Decode this binary : ) and how did you figure out?

See this image:
http://www.thinkgeek.com/images/products/back/sdot_sf_promo_back.jpg
(from http://www.thinkgeek.com/images/products/front/sourceforge_promo.jpg)

01001001001000000111001101110000011
00101011011100111010000100000001001
00001100010011000000110000001000000
11000010111010000100000010101000110
10000110100101101110011010110100011
10110010101100101011010110010000001
10000101101110011001000010000001100
00101101100011011000010000001001001
00100000011001110110111101110100001
00000011101110110000101110011001000
00011101000110100001101001011100110
01000000110110001101111011101010111
00110111100100100000011011000110100
10110110101101001011101000110010101
10010000100000011001010110010001101
00101110100011010010110111101101110
00100000011101000010110101110011011
0100001101001011100100111010000101110

Note I might raise the points (however this is your own great brain exercise), but credit will be given to one who describes his approach in detail : )

Good luck.
InGearXAsked:
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AaronReamsCommented:
The decoded binary says...

"I spent $100 at ThinkGeek and all I got was this lousy limited edition t-shirt."

This is based on 8 bit ascii.  I started from the end of the binary string and worked to the beginning converting as I went...  I'm sure there's a more optimal way but I was in a rush.  Enjoy!!  -Aaron


string str = "01001001001000000111001101110000011001010110111001110100001000000010010000110001001100000011000000100000011000010111010000100000010101000110100001101001011011100110101101000111011001010110010101101011001000000110000101101110011001000010000001100001011011000110110000100000010010010010000001100111011011110111010000100000011101110110000101110011001000000111010001101000011010010111001100100000011011000110111101110101011100110111100100100000011011000110100101101101011010010111010001100101011001000010000001100101011001000110100101110100011010010110111101101110001000000111010000101101011100110110100001101001011100100111010000101110";

string strMessage="";
int count=0;
string str_byte="";
for(int i=str.Length-1; i>=0; i--)
{
      str_byte = str[i]+str_byte;
      count++;
      if(count==8)
      {
            int  b = System.Convert.ToInt32( str_byte, 2 );
            char c = (char)b;
            strMessage = c + strMessage;
            str_byte="";
            count = 0;
      }
}
MessageBox.Show(strMessage);
0

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artokallioCommented:
Here comes a small real-mode standalone program for Intel x86-based DOS/Windows operating systems;
it comes down to 82 bytes, which might be slightly less than the solution presented earlier.
Of course it could be made even smaller by e.g. clever choice of system services, choice of opcodes and processing order,
but for a simple app that can decode any 'image file' that contains these ones and zeroes, I think it is pretty alright.
It handles redirection, so you can have it process either some file or your (terminated) keyboard input.
I tried to write it so that any old assembler would accept it. The code assumes DS=CS.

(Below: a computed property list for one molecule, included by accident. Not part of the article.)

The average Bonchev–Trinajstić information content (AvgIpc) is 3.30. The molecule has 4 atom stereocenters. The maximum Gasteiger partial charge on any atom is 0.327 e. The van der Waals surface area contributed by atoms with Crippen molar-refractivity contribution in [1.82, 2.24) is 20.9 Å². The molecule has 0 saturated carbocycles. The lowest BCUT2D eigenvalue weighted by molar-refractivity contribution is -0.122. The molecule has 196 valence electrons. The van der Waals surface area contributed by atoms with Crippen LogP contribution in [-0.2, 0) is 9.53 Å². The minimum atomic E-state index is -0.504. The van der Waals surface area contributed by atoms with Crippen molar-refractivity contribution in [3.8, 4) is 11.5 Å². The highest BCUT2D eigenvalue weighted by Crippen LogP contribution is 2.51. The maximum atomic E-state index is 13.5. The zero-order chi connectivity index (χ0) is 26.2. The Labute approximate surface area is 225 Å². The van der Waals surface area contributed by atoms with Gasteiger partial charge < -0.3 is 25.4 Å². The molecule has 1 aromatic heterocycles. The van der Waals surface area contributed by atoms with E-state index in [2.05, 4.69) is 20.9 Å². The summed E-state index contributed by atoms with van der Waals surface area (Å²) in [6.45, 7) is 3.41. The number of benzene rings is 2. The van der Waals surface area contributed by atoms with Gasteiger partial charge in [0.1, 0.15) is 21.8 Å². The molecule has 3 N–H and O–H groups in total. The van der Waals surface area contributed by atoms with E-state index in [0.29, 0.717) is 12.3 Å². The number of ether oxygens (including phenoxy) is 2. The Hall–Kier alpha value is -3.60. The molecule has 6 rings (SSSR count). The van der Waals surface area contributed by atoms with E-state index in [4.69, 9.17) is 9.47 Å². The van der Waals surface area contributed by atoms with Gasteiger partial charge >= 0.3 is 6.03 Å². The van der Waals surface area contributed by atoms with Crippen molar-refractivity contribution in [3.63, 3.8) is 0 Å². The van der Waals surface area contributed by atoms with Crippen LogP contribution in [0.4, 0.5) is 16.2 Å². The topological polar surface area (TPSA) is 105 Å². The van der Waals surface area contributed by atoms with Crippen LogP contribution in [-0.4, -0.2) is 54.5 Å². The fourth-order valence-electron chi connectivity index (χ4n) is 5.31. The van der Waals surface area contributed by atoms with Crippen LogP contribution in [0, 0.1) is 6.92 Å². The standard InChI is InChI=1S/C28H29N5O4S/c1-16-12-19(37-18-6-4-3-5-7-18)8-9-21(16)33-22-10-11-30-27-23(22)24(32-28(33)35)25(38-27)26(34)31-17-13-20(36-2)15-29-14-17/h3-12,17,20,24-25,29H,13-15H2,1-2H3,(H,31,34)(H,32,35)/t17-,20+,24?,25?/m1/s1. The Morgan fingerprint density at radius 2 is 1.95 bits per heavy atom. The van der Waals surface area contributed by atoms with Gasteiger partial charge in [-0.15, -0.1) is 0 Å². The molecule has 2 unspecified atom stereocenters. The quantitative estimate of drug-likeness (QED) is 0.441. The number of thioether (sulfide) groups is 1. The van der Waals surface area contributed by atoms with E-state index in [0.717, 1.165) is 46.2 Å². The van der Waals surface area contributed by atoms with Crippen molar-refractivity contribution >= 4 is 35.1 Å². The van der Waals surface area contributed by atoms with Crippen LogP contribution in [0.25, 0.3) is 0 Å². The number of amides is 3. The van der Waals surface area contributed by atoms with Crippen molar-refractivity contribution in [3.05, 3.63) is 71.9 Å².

The idea is to decode eight characters represented by either ASCII '0's or '1's (all other input characters are skipped) into binary,
then to output the accumulated character (cooked) and keep repeating this until the input is exhausted.
The code utilises two DOS-level system services: read from file and write from file. This will allow to use command-line redirection.
The code is not as dense as it could be, for sake of readability and porting ease.


Tested on: DOS 6.22,Win95,Win98,Win4/SP6,Win2K/SP4,WinXP/SP1

Run using (program file 'DECODE.COM', input file 'image'):  DECODE <image

And the decoded text of course is
'I spent $100 at ThinkGeek and all I got was this lousy limited edition t-shirt.'
which is conveniently 79 bytes long to fit on a single line.


DOS      EQU      21h
COUNT      EQU      si
READ      EQU      3fh
WRITE      EQU      40h
ZERO      EQU      '0'
ONE      EQU      '1'

start:      jmp decode

Input            DB 0            ;for stdin
Output      DB 0            ;for stdout

decode:
      mov [Output],0      ;the accumulated byte
      mov COUNT,8      ;bit counter
 next:
      mov ah,READ      
      mov bx,0      ;stdin
      mov cx,1
      lea dx,Input      ;into ds:dx tiny model, ds=cs
      int DOS            ;read next input character
      cmp ax,0            ;none?
      jz quit

      ;accept only '0' and '1'
      cmp [Input],ZERO
      jz got0
      cmp [Input],ONE
      jz got1
      jmp next
      
 got0:
      shl [Output],1      ;punch the zero
      jmp isdone
 got1:
       shl [Output],1            
       or [Output],1      ;punch the one

 isdone:
       dec COUNT
      jnz next      ;loop until eight bits have been collected

      mov ah,WRITE
      mov bx,1      ;stdout
      mov cx,1
      lea dx,Output            
      int DOS            ;show the accumulated character

      jmp decode      ;keep on truckin'

quit:
      ret

/R2


PS. A curious fact about the 'image': when stored into a file with the exact layout presented in the question and
using DOS-type line termination (CR+LF) for each line except the last, the file length is 666 bytes. Should this mean anything? ;-)

/Ditto


0
Shane Russell2nd Line Desktop SupportCommented:
How do you decode it in visual basic just outta curiousty ?
0
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